The election campaign for the European Parliament has begun. It is not that hopeful candidates are already making their pitches to the voters, but the political battleground for next May's contest is being shaped.
The elections will be fought against a background of Europe's discontent. That was underlined yet again at the weekend when a poll for the Financial Times found that "hostility to EU migrants seeking work and benefits is now entrenched in the bloc's biggest economies".
And on the question of whether the EU would do better with fewer powers, two-thirds of Britons agreed but, more surprisingly, so did half of Germans and nearly half of Spanish voters.
A few weeks ago, a poll for Debating Europe found a majority of Europeans believe that the austerity measures pursued since the start of the crisis have failed.
A few months earlier, the Pew Institute discovered that approval ratings for the EU and its institutions have fallen sharply - in almost every country except Germany. In France, only 41% had a favourable view of the EU, which was less than the UK.
The political consensus behind the European project is fracturing. It is quite possible that come next May, 170 MEPs out of a total of 751 will be broadly questioning of or even hostile towards the European establishment.
The main reason for Europe's discontent is the economy. Even though the acute phase of the eurozone crisis has passed, next year, three of the five largest economies in Europe, according to the IMF, will register tepid growth at best.
"Europe's leaders are currently in a race against time, hoping that economic conditions will improve fast enough before an anti-reform and anti-EU backlash undermines the whole single currency project," says Nicholas Spiro of Spiro Sovereign Strategy.
But economic insecurity is fuelling unease over immigration and migration between EU countries. Anti-establishment parties are tapping into this wider disquiet and voters no longer necessarily believe the Commission's interpretation of figures.
The political sensitivity of all this was in full display at the weekend in France, with the government and the president twisting and turning over the case of 15-year-old Leonarda Dibrani.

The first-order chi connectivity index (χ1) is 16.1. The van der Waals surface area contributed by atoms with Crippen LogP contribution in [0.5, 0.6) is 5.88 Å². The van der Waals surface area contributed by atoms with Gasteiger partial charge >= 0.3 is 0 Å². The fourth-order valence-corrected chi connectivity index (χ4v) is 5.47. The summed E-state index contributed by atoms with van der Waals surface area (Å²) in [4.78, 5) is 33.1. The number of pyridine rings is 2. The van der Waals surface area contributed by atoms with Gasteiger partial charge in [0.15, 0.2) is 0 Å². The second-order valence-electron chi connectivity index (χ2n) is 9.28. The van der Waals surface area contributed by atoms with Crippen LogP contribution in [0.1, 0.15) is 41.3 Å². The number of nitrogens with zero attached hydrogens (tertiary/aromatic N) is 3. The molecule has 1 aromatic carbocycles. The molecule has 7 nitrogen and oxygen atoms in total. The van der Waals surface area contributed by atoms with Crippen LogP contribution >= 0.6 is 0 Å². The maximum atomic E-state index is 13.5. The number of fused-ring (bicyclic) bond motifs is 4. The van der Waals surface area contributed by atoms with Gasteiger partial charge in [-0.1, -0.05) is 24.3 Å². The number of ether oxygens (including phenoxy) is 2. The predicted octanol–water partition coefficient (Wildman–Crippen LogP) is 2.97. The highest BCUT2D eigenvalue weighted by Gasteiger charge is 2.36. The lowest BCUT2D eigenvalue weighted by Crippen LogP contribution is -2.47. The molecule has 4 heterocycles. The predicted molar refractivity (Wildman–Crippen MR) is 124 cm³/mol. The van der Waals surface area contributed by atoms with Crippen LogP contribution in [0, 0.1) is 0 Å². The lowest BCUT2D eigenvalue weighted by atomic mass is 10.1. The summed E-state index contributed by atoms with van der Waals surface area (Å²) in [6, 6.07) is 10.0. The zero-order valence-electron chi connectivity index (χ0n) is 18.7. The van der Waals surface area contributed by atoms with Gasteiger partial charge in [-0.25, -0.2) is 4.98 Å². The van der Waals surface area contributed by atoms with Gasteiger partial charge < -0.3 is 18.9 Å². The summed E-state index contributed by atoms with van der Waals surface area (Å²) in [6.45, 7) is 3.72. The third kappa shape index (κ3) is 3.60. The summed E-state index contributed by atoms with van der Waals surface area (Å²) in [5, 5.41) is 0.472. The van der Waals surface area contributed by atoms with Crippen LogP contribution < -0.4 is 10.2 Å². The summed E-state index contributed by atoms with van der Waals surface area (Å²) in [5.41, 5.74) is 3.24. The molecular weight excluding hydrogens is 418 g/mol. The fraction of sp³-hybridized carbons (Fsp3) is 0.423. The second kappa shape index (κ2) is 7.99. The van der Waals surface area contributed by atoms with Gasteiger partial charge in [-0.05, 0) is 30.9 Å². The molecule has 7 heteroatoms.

She had been detained whilst on a school trip and later deported to Kosovo after her family had failed to win asylum. The expulsion of Leonarda had brought "les jeunes" (the youth) on to the streets in protest.
French President Francois Hollande, facing pressure from all sides, came up with a formula that satisfied almost no-one. He said that Leonarda could return to school in eastern France on the condition she come back alone without her family.
The president was accused of splitting families, but instant polls revealed that two-thirds of the French public do not want Leonarda to return. The government, in taking a robust stance, is aware of the growing support for the right-wing National Front.
Much attention has recently been focused on the tragic journeys of migrants crossing from Africa to the Italian island of Lampedusa. My colleagues have been monitoring the speed with which arrivals now move through Europe.
In Italy, where they are supposed to be processed, many are allowed to travel north without having been fingerprinted and without documents.
Rules are bent or ignored in the hope that migrants will move north to places like Sweden where they will get a better welcome. The aim is to make the new arrivals disappear off the news agendas as soon as possible.
Turn back the page?
Polls suggest deep disapproval of Romanian and Bulgarian citizens being able from next January to work in any member state and yet that is one of the EU's main freedoms.
In a thoughtful essay on the European elections for the Centre for European Reform, Heather Grabbe and Stefan Lehne recognise that the European Parliament is still not "accepted as an essential party of the body politic".
They understand the call for democratic legitimacy, but do not believe the answer lies in allowing the parliament's political groupings to essentially nominate the next head of the European Commission.
They argue that not only could it lead to a partisan president, but that it will not cut much ice with the voters.
They suggest the election campaign should focus on what the EU has done well, the single market, freedom to travel, etc. They would like to see the argument of the anti-establishment parties confronted head-on.
"The reality is that there is no going back to autonomous national policies for the economy or migration," the authors say.
They want to remind voters that "going back" would lead to higher prices and make travel more difficult.
So the battleground is being prepared. The European establishment is determined to make the election about the future of Europe. They will ask voters to decide whether they want to turn back the page and to sacrifice what has been achieved.
Ranged against them will be parties who will argue that austerity has led to mass poverty in southern Europe, that budgets and policies are being set by remote masters and that Brussels is insensitive to fears about migration and immigration.
The months ahead will see fierce debates about the future of the European project.